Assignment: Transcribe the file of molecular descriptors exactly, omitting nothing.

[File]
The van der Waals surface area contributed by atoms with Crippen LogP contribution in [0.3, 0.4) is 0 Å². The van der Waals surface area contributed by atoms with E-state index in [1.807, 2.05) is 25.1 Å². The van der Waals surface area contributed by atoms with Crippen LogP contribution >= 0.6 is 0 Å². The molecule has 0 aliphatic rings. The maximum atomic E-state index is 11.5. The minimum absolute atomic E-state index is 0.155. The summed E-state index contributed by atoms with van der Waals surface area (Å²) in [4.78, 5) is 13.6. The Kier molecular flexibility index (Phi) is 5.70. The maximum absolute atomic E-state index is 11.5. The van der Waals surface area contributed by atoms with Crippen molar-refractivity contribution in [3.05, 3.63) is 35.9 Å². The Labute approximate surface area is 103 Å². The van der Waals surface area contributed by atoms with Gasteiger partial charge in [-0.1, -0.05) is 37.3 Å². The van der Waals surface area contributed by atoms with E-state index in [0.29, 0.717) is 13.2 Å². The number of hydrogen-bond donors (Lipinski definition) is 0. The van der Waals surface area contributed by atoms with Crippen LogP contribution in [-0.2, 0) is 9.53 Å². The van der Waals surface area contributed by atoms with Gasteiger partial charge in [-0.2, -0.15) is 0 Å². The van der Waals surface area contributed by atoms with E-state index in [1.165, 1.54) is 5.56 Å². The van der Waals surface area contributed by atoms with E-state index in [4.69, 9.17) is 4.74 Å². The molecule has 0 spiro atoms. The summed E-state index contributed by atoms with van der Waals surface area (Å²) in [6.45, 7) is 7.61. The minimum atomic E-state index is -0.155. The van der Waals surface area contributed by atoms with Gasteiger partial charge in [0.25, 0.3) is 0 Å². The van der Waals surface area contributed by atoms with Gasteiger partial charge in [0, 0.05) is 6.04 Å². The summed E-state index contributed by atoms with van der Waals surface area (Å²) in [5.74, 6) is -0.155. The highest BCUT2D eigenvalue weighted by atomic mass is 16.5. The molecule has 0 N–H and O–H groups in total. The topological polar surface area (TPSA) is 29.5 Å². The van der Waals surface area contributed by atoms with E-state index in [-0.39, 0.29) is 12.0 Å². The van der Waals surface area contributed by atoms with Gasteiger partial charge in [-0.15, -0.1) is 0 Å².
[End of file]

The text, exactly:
The van der Waals surface area contributed by atoms with Crippen LogP contribution in [0.3, 0.4) is 0 Å². The van der Waals surface area contributed by atoms with E-state index in [1.807, 2.05) is 25.1 Å². The van der Waals surface area contributed by atoms with Crippen LogP contribution >= 0.6 is 0 Å². The molecule has 0 aliphatic rings. The maximum atomic E-state index is 11.5. The minimum absolute atomic E-state index is 0.155. The summed E-state index contributed by atoms with van der Waals surface area (Å²) in [4.78, 5) is 13.6. The Kier molecular flexibility index (Phi) is 5.70. The maximum absolute atomic E-state index is 11.5. The van der Waals surface area contributed by atoms with Crippen molar-refractivity contribution in [3.05, 3.63) is 35.9 Å². The Labute approximate surface area is 103 Å². The van der Waals surface area contributed by atoms with Gasteiger partial charge in [-0.1, -0.05) is 37.3 Å². The van der Waals surface area contributed by atoms with E-state index in [0.29, 0.717) is 13.2 Å². The number of hydrogen-bond donors (Lipinski definition) is 0. The van der Waals surface area contributed by atoms with Crippen LogP contribution in [-0.2, 0) is 9.53 Å². The van der Waals surface area contributed by atoms with Gasteiger partial charge in [-0.2, -0.15) is 0 Å². The van der Waals surface area contributed by atoms with E-state index in [1.165, 1.54) is 5.56 Å². The van der Waals surface area contributed by atoms with E-state index in [4.69, 9.17) is 4.74 Å². The molecule has 0 spiro atoms. The summed E-state index contributed by atoms with van der Waals surface area (Å²) in [6.45, 7) is 7.61. The minimum atomic E-state index is -0.155. The van der Waals surface area contributed by atoms with Gasteiger partial charge in [0.25, 0.3) is 0 Å². The van der Waals surface area contributed by atoms with Gasteiger partial charge in [0, 0.05) is 6.04 Å². The summed E-state index contributed by atoms with van der Waals surface area (Å²) in [5.74, 6) is -0.155. The highest BCUT2D eigenvalue weighted by atomic mass is 16.5. The molecule has 0 N–H and O–H groups in total. The topological polar surface area (TPSA) is 29.5 Å². The van der Waals surface area contributed by atoms with E-state index in [-0.39, 0.29) is 12.0 Å². The van der Waals surface area contributed by atoms with Gasteiger partial charge in [-0.15, -0.1) is 0 Å².